We too live in an age of wrath:  the slaughter of the generations in the womb, murder as play in video games, acceptance of sexual immorality, adoring the televised/internet image which all points to lawlessness, actually Lawlessness?

The LORD called Jeremiah to preach His Word and it was directed against the corruption of government and religion.  After the death of King Solomon, the LORD prophesied that Israel would be divided because of the sins of Rehoboam.  It was divided in 933BC.   It was in this time period the LORD called the prophets whose messages were written down becoming a major section in the Holy Bible.  In 722BC, the Assyrians captured the Northern Kingdom thus ending it.  The Southern Kingdom, Judah, centered in Jerusalem continued till the exile into Babylon in 587BC.  It seems that Judah thought they would not be destroyed because of God’s own promise to David that a royal Davidide would be on the throne forever in Jerusalem.  But Judah, as did the northern Kingdom, forgot God’s Word and specifically government and religion forgot the Word of the Lord and thought mechanically that just because they were Judeans, then the LORD would continually bless them…mechanically without faith and love. They went their own way.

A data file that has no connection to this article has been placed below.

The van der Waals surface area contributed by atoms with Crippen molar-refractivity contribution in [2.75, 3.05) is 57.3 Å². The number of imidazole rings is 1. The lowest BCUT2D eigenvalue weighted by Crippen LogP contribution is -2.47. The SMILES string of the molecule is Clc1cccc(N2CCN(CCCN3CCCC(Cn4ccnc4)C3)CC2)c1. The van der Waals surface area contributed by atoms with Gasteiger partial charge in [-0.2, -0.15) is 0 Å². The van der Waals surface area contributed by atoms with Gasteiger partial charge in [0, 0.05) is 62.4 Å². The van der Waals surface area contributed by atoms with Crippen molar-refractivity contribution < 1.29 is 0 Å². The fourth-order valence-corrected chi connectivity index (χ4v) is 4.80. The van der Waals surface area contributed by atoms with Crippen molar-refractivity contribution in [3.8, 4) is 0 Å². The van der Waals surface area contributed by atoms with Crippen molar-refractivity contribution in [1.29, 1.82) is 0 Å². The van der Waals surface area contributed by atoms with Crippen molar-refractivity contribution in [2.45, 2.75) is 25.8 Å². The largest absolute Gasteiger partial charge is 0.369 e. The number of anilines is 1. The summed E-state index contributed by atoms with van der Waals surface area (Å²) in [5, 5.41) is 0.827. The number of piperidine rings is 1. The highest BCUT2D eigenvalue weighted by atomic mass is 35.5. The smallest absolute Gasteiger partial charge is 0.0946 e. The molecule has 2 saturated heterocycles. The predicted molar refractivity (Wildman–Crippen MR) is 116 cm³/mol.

The Judeans thought their problems were political and especially in the threat of other countries.  This was not the root problem.  Their problem was God which Jeremiah abundantly made clear to them.  I would suspect that Americans think that our own country is forever.  It is not.  Again Abraham Heschel: “The problem is not the separation of church and state, but church and God.”  Christian church body after church body has sold out to the world, explicitly or implicitly.  The only jeremiads we hear are the ones we hurl at each other, we need to hear the LORD’s jeremiads toward us.  The LORD is against us and our sin, that is, His Law before He is for us, the Gospel. The true King is on the throne of David:  Jesus Christ.  He bore the Cross and it is His scepter.  He calls not to acceptance of sin but repentance.  He calls not to acceptance of the way things are, He calls to repentance to the way things will be and are in Him: